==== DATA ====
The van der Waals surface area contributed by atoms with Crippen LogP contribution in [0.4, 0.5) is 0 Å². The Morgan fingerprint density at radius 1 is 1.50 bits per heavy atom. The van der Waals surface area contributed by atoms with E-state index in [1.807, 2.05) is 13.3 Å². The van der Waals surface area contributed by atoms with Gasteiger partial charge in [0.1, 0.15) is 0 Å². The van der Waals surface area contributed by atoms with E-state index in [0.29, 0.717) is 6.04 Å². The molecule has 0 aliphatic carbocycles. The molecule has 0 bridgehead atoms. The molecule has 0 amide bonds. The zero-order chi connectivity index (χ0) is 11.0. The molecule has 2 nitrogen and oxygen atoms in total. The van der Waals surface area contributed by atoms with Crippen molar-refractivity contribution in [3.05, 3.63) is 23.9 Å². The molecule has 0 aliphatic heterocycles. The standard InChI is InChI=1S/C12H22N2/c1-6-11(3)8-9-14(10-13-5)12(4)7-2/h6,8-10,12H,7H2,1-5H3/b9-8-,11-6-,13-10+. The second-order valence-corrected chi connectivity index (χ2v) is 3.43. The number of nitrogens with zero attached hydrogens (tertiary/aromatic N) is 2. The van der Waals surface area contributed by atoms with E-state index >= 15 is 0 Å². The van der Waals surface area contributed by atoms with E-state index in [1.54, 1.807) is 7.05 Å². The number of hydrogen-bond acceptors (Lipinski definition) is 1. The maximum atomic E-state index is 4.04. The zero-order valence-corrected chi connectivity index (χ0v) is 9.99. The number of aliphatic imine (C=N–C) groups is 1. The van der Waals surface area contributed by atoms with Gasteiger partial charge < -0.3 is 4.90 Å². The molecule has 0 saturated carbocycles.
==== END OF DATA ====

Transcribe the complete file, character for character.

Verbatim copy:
The van der Waals surface area contributed by atoms with Crippen LogP contribution in [0.4, 0.5) is 0 Å². The Morgan fingerprint density at radius 1 is 1.50 bits per heavy atom. The van der Waals surface area contributed by atoms with E-state index in [1.807, 2.05) is 13.3 Å². The van der Waals surface area contributed by atoms with Gasteiger partial charge in [0.1, 0.15) is 0 Å². The van der Waals surface area contributed by atoms with E-state index in [0.29, 0.717) is 6.04 Å². The molecule has 0 aliphatic carbocycles. The molecule has 0 bridgehead atoms. The molecule has 0 amide bonds. The zero-order chi connectivity index (χ0) is 11.0. The molecule has 2 nitrogen and oxygen atoms in total. The van der Waals surface area contributed by atoms with Crippen molar-refractivity contribution in [3.05, 3.63) is 23.9 Å². The molecule has 0 aliphatic heterocycles. The standard InChI is InChI=1S/C12H22N2/c1-6-11(3)8-9-14(10-13-5)12(4)7-2/h6,8-10,12H,7H2,1-5H3/b9-8-,11-6-,13-10+. The second-order valence-corrected chi connectivity index (χ2v) is 3.43. The number of nitrogens with zero attached hydrogens (tertiary/aromatic N) is 2. The van der Waals surface area contributed by atoms with E-state index >= 15 is 0 Å². The van der Waals surface area contributed by atoms with E-state index in [1.54, 1.807) is 7.05 Å². The number of hydrogen-bond acceptors (Lipinski definition) is 1. The maximum atomic E-state index is 4.04. The zero-order valence-corrected chi connectivity index (χ0v) is 9.99. The number of aliphatic imine (C=N–C) groups is 1. The van der Waals surface area contributed by atoms with Gasteiger partial charge < -0.3 is 4.90 Å². The molecule has 0 saturated carbocycles.